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Photo: Michele McDonald for Strategies for Children

 

Back in 1965, the federal government launched Head Start. It was a national preschool program for low-income families and part of the war that President Lyndon Johnson declared on poverty.

Today, Head Start serves 900,000 children a year at a cost of $9.6 billion in 2017. And the program is praised by its graduates, including Massachusetts State Senator Sal DiDomenico. But Head Start also has critics who have challenged its value and suggested that over time, the program’s benefits fade.

Now a new study from the University of Michigan gives critics an answer. Head Start works. It produces lifelong benefits for children and a solid return on investment for taxpayers.

To conduct the study, researchers “used longitudinal data from children who attended Head Start between 1965 and 1980,” according to the First Five Years Fund. This data set was linked to “long-form 2000 Census and 2001-2013 American Community Surveys” as well as to birth information from the Social Security Administration. (more…)

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Photo: Alyssa Haywoode for Strategies for Children

 

A new report from the Bipartisan Policy Center offers key advice to states: Focus on making early childhood systems more efficient and effective.

“This issue is important for two reasons,” the report says. “First, support for early childhood programs can only be sustained if the programs are viewed as effective and efficient in their use of public funds.”

Second, inefficiencies can create “real obstacles to access” for the very children that states want to reach.

“When families have to apply to multiple programs, housed across multiple agencies, often with duplicative paperwork requirements and inconsistent eligibility criteria, many simply give up.”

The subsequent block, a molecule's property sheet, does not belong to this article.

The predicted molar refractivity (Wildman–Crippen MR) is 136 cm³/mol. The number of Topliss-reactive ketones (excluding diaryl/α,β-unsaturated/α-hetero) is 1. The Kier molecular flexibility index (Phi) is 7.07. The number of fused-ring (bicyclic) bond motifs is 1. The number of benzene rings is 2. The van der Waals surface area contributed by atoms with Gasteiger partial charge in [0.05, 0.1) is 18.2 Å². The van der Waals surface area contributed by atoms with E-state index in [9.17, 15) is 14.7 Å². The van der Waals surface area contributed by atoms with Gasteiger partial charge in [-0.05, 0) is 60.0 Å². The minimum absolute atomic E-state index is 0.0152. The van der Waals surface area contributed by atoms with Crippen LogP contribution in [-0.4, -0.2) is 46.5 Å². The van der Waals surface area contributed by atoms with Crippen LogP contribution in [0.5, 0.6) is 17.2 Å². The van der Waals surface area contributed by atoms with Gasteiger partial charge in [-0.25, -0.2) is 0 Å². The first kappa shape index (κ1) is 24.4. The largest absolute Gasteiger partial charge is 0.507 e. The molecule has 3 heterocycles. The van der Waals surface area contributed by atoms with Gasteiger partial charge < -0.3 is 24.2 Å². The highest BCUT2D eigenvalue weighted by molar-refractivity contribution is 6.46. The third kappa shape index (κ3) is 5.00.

Improving efficiency is demanding work. States have to manage their own early childhood funds, and they receive child care funding from multiple federal sources including Child Care Development Block Grants, Head Start, and Temporary Assistance for Needy Families. Each funding stream has its own rules and requirements. (more…)

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Photo: Kate Samp for Strategies for Children

 

Across the country, parents are discovering that they live in “child care deserts,” communities where they can’t find an appropriate spot for their children.

This is a particularly tough problem for the parents of very young children, according to a new report from the Center for American Progress called, “Understanding Infant and Toddler Child Care Deserts.”

The report looks at supply and demand in nine states — Indiana, Maryland, Mississippi, Montana, North Carolina, Ohio, Oregon, Vermont, and West Virginia — and in Washington, D.C.

Nationally, child child care deserts aren’t just a problem in large, rural states, but also in the rural areas of smaller states — and anywhere where demand for child care is greater than supply. Past studies have shown, for example, that Massachusetts has a deficit of 93,119 child care slots. So when current programs are full to capacity, nearly 1 in 4 Massachusetts children is left without access to child care.” (more…)